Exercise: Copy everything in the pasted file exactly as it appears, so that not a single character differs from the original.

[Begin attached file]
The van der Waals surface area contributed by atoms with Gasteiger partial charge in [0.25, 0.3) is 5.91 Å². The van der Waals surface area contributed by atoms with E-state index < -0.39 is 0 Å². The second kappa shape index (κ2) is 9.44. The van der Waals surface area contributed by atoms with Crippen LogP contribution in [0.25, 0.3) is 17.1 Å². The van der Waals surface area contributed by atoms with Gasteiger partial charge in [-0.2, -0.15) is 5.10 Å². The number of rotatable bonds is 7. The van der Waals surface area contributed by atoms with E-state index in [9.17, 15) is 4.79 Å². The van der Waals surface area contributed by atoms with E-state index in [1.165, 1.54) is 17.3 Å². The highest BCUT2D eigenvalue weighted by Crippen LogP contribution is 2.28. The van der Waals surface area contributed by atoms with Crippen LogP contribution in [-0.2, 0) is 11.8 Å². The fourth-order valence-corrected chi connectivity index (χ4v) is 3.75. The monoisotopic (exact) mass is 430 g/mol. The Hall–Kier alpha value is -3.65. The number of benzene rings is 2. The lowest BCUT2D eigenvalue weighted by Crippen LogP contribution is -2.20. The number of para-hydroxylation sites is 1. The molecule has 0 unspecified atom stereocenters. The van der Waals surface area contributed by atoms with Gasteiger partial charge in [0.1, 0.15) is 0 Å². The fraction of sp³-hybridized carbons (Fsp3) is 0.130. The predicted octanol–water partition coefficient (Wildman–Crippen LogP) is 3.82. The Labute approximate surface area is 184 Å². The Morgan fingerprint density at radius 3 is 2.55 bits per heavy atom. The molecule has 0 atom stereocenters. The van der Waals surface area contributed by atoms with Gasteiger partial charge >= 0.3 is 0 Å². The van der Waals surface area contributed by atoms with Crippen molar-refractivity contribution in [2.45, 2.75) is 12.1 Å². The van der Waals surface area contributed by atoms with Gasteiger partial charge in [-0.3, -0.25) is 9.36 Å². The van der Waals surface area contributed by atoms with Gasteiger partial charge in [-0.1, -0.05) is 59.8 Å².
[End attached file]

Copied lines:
The van der Waals surface area contributed by atoms with Gasteiger partial charge in [0.25, 0.3) is 5.91 Å². The van der Waals surface area contributed by atoms with E-state index < -0.39 is 0 Å². The second kappa shape index (κ2) is 9.44. The van der Waals surface area contributed by atoms with Crippen LogP contribution in [0.25, 0.3) is 17.1 Å². The van der Waals surface area contributed by atoms with Gasteiger partial charge in [-0.2, -0.15) is 5.10 Å². The number of rotatable bonds is 7. The van der Waals surface area contributed by atoms with E-state index in [9.17, 15) is 4.79 Å². The van der Waals surface area contributed by atoms with E-state index in [1.165, 1.54) is 17.3 Å². The highest BCUT2D eigenvalue weighted by Crippen LogP contribution is 2.28. The van der Waals surface area contributed by atoms with Crippen LogP contribution in [-0.2, 0) is 11.8 Å². The fourth-order valence-corrected chi connectivity index (χ4v) is 3.75. The monoisotopic (exact) mass is 430 g/mol. The Hall–Kier alpha value is -3.65. The number of benzene rings is 2. The lowest BCUT2D eigenvalue weighted by Crippen LogP contribution is -2.20. The number of para-hydroxylation sites is 1. The molecule has 0 unspecified atom stereocenters. The van der Waals surface area contributed by atoms with Gasteiger partial charge in [0.1, 0.15) is 0 Å². The fraction of sp³-hybridized carbons (Fsp3) is 0.130. The predicted octanol–water partition coefficient (Wildman–Crippen LogP) is 3.82. The Labute approximate surface area is 184 Å². The Morgan fingerprint density at radius 3 is 2.55 bits per heavy atom. The molecule has 0 atom stereocenters. The van der Waals surface area contributed by atoms with Gasteiger partial charge >= 0.3 is 0 Å². The van der Waals surface area contributed by atoms with Crippen molar-refractivity contribution in [2.45, 2.75) is 12.1 Å². The van der Waals surface area contributed by atoms with Gasteiger partial charge in [-0.3, -0.25) is 9.36 Å². The van der Waals surface area contributed by atoms with Gasteiger partial charge in [-0.1, -0.05) is 59.8 Å².